April-July Colorado River runoff: 71 percent

February precipitation anomalies, courtesy Western Regional Climate Center

February precipitation anomalies, courtesy Western Regional Climate Center

With a dry February, the chances of a big snowpack and “bonus water” flow in 2015 that might begin to refill Lake Mead and Lake Powell are just about gone.

April-July runoff into Lake Powell, the big reservoir in the Colorado River’s “Upper Basin”, is forecast to be 71 percent of average, according to the Colorado Basin River Forecast Center. There’s still a one in ten chance, if things get wet over the next month, that we could have an average year. But with another lost month, the chances on the wet side of the probability distribution no longer leave much room for enough excess runoff to bail out the river system’s shrinking reservoirs.

On the bad side, the “one in ten” forecast on the dry side, the worst case scenario, is for 48 percent of average.

As you can see from the map to the right, February was wet up in the state of Colorado, but if your interest is in Colorado River runoff, it was not wet in the right places. That blue blob is on the eastern slope and the plains. The high mountains and west slope were drier than normal, which translates into less runoff into Lake Powell.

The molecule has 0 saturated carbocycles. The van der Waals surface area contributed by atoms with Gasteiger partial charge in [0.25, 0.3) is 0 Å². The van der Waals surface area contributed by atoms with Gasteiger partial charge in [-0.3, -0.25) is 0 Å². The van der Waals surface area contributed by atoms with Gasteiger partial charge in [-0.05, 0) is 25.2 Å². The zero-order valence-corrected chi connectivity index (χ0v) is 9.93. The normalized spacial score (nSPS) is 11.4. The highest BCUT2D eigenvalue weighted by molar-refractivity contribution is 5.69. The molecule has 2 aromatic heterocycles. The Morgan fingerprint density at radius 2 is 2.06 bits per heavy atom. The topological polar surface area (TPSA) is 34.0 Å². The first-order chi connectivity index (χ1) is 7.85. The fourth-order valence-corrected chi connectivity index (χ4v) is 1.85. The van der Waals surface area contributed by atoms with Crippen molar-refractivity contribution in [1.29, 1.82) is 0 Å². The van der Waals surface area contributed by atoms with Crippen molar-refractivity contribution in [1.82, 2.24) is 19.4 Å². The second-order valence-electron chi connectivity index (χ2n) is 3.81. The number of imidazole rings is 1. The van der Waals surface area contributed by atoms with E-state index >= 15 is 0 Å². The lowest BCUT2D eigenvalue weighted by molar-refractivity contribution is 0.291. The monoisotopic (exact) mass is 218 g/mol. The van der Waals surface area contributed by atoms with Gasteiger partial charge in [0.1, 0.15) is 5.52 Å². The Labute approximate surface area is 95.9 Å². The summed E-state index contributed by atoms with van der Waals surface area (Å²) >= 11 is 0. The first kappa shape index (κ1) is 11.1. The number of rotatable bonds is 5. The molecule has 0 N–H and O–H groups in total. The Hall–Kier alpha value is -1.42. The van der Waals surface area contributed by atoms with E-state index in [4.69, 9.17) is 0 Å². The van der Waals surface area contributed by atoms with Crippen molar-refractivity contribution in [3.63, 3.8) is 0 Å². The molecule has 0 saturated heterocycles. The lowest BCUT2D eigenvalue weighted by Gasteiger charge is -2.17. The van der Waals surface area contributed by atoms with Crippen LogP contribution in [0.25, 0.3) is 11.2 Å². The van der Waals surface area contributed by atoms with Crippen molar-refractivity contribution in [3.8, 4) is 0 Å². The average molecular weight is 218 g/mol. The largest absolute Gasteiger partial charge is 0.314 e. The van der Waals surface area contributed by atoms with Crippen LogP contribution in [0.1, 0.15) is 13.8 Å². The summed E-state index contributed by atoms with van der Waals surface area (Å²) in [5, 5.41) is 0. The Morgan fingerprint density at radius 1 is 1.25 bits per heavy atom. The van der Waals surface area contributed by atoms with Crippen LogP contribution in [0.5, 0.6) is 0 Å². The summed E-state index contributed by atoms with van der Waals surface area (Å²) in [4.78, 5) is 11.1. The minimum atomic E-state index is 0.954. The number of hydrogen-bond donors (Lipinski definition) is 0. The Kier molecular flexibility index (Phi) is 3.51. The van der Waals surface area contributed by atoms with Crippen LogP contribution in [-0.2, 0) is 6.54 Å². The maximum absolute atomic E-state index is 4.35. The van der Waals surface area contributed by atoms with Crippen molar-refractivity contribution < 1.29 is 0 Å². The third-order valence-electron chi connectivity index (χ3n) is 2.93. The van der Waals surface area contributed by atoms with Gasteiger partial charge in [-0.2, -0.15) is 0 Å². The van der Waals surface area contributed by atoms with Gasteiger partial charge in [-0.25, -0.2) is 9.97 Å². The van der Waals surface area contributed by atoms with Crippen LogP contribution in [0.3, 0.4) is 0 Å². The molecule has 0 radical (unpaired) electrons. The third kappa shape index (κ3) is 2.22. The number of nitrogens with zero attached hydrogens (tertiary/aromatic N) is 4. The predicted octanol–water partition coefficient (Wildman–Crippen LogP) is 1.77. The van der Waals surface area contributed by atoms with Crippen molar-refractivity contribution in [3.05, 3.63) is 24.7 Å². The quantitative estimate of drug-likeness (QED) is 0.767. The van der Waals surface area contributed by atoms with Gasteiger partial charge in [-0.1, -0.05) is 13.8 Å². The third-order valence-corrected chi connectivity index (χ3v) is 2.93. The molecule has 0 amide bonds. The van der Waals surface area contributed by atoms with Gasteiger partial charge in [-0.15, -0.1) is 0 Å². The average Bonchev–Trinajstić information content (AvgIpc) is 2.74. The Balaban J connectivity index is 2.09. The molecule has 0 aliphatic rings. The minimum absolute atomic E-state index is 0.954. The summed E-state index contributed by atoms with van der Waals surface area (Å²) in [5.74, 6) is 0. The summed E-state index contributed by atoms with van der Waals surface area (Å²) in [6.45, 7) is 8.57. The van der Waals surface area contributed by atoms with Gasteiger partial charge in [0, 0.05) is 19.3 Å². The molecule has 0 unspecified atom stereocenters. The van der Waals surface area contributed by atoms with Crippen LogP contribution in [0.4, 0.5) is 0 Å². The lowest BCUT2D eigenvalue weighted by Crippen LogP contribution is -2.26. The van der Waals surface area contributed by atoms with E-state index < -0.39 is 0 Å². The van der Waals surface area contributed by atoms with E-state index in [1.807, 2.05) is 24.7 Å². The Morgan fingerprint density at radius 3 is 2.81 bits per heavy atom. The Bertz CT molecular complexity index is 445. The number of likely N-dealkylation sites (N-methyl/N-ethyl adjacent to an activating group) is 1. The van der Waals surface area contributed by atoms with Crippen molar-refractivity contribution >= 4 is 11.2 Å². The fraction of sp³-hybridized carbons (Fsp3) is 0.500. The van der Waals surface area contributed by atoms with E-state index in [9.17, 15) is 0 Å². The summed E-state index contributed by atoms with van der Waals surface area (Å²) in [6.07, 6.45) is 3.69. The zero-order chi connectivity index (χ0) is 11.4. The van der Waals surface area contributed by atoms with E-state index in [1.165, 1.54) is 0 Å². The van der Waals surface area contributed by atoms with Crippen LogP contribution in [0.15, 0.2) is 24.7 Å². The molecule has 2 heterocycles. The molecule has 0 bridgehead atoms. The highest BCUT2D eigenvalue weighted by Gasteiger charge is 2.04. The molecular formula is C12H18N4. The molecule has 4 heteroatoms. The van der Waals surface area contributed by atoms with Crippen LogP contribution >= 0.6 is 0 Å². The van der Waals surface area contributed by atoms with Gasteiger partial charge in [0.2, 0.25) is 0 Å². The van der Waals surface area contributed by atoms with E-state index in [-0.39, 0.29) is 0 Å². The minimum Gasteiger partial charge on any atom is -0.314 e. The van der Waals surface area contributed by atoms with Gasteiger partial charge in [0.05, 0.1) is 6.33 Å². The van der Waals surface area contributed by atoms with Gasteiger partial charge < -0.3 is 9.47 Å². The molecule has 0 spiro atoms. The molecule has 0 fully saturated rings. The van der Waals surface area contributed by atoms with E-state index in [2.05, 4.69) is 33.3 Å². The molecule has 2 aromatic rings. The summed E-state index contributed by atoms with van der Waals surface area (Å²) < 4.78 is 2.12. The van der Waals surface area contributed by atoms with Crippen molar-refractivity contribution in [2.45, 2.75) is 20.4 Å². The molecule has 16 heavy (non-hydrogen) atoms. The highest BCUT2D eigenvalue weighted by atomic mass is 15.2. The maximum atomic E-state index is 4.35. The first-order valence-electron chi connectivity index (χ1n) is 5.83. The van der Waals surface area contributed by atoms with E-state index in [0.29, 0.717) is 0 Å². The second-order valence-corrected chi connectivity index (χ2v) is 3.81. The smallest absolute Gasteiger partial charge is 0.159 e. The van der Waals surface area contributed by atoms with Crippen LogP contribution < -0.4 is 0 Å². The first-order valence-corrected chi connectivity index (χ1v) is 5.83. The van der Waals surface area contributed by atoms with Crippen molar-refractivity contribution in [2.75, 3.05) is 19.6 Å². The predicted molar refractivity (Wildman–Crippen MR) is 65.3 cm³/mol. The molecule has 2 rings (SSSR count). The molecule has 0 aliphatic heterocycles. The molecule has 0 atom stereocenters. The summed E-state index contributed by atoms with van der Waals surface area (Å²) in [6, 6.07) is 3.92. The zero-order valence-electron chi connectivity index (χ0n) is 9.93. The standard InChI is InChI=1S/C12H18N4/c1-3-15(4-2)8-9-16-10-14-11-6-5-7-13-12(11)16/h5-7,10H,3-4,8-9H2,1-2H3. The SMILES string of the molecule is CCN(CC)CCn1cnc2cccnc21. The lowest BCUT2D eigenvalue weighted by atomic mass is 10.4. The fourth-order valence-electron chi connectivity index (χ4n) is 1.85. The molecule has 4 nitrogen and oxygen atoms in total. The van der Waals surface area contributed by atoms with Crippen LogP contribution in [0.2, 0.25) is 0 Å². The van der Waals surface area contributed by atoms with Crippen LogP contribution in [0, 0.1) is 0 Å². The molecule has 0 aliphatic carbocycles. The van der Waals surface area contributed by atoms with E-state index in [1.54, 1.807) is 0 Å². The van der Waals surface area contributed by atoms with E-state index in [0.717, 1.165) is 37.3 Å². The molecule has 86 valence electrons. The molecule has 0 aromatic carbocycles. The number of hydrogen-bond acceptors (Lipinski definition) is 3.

I’m waiting on more New Mexico numbers (the Rio Grande Basin) and will write a separate post when I get them, but the preliminary numbers in the San Juan headwaters, which provides San Juan-Chama water, are not good. The projected flow at the Navajo/Chromo/Oso measurement point in southern Colorado, a good proxy for overall SJC production, is 58 percent.

(Full disclosure: I foolishly entered into a bet regarding April 1 SJC supply. It’s a complicated bet involving total allocated and in storage on April 1. Suffice to say I have a cost-of-a-dinner incentive to root for more snow. Also, it’s my community’s drinking water supply.)